I did want to learn more JavaScript though, so I checked out the Professional JavaScript by the same publisher. The Professional JavaScript book is great (especially if you read the Beginning JavaScript or already now programming or a little JavaScript). I was affraid that after reading the Beginning JavaScript book I would see a lot of repeat stuff in the Professional JavaScript book- that is NOT the case. There is a little over lap, but the Professional book does not spend as much time on the easy stuff. To make a long review short... I recommend the Beginning for beginners and I recommend the Professional to those who finished the Beginning book and to those that are already good at programming!
8 of 8 people found the following review helpful
Excellent book... March 7 2005
By T. Fitzpatrick - Published on Amazon.com
Format: Paperback Verified Purchase
For years I'd gotten by with learning/copying JavaScript from existing websites, and used "JavaScript for the World Wide Web visual Quickstart guide" as my meager handbook. I finally decided to get serious about it.

Paul Wilton's book is very well-written and easy to follow. Even skimming the stuff I thought I knew I'd find cool new things I'd never heard of.

As a bonus, his section on Regular Expressions, another topic I'd found difficult for years, is a real eye-opener. He goes through the RegExp thought process step by step, gradully revealing more powerful options, with useful examples. I'm finally going to USE Regular Expressions! And I'm not the only one who found this enlightening. Wilton was hired to cover Regular Expressions in a few other books as well.

In short, I doubt I'll ever need another JavaScript book, and this was money well spent.
7 of 7 people found the following review helpful
Thank You, Paul Wilton! Feb. 4 2005
By Jake Burkey - Published on Amazon.com
Format: Paperback
I bought the first edition of this text five years ago when I was just beginning to learn JavaScript, and I still refer to it on a regular basis despite having several other more advanced texts on Javascript, because the information in this text is so complete and well-explained. I am writing this review today because the book is here on my desktop as I am working on a script, and it occurred to me that I should take a moment to acknowledge what a valuable resource it has been for me.

The first edition is dated, of course, due to browser changes mainly. The transition from Classic ASP to ASP.NET is another area where the technology has changed, but the basic information on the language itself is as relevant as ever. That notwithstanding, I'll have to purchase the 2nd edition now that I'm aware of it's existence.

This book will gently but firmly take you from knowing nothing about Javascript to programming at an advanced beginner to intermediate level, and once you have worked through the entire book, you'll find yourself using it as a reference for the details of syntax or the useful little tricks, as well as the excellent documentation of the Javascript core and the various object models.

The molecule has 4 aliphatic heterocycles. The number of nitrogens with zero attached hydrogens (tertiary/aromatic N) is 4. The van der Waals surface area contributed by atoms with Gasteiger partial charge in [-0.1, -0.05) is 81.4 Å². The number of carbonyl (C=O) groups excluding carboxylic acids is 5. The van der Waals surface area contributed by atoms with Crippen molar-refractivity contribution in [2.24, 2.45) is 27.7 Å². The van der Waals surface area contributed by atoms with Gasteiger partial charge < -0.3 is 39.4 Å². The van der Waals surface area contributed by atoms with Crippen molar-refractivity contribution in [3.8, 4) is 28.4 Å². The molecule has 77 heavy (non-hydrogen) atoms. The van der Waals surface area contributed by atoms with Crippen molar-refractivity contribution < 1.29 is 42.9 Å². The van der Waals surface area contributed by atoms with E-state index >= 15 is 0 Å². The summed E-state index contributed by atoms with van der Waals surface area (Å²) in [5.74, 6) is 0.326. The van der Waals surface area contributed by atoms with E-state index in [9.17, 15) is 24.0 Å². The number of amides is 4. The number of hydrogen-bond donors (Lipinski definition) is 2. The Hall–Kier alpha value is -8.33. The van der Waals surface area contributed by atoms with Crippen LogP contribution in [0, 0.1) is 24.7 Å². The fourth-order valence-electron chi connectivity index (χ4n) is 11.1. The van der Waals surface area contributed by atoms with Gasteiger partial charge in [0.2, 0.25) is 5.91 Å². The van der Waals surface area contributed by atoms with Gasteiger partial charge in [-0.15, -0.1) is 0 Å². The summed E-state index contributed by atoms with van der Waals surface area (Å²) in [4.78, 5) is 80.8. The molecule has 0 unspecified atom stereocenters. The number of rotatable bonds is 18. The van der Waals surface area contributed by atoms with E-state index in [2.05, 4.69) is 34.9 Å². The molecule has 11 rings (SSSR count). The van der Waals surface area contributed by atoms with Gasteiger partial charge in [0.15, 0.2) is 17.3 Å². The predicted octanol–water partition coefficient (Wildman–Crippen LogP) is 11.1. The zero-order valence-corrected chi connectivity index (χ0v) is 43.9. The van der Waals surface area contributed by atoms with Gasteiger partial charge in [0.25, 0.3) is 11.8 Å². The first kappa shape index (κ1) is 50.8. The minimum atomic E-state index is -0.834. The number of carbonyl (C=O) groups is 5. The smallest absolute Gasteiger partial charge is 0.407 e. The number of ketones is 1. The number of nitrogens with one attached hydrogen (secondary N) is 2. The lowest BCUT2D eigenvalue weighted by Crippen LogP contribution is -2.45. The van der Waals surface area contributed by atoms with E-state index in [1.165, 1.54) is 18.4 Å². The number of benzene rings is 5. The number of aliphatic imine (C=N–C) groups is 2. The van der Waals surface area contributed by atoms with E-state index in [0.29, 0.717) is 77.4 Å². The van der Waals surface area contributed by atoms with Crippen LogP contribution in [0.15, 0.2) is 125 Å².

If you are looking for information on more advanced techniques, such as object-oriented construction or extension, or very advanced DHTML, you might consider a text such as Danny Goodman's, or the Wrox Professional JavaScript 2nd Ed., or the Javascript Developers Dictionary which is available new for just a few bucks and is not bad at all.
7 of 7 people found the following review helpful
An excellent book Sept. 17 2005
By Keith Barnett - Published on Amazon.com
Format: Paperback
When this book arrived I thought my gosh what am I in for here, it's got nearly 1000 pages! But then I started to work through and was pleasantly surprised at the effort the author has put into ensuring that the reader understands everything being set forth. It's particularly good that the basics of important material from previous chapters are briefly reiterated when they are being put into practical use in the next chapter.

The only reservation I have is with the exercises at the end of each chapter; it would have been good to have had small exercise sections through each chapter instead of just a broad sweep of a few exercises at the end. A lot of material is covered and I found it hard to absorb except in very small sections. Still, if this were the case, the book would probably be twice the length! It all comes down to what suits different readers. It's great that the code for the various examples can be downloaded from the publisher's site, but I find it's best to type the code in line by line and read the explanatory text with it.

I thoroughly recommend this book to anyone starting out webpage design. It will be money well spent.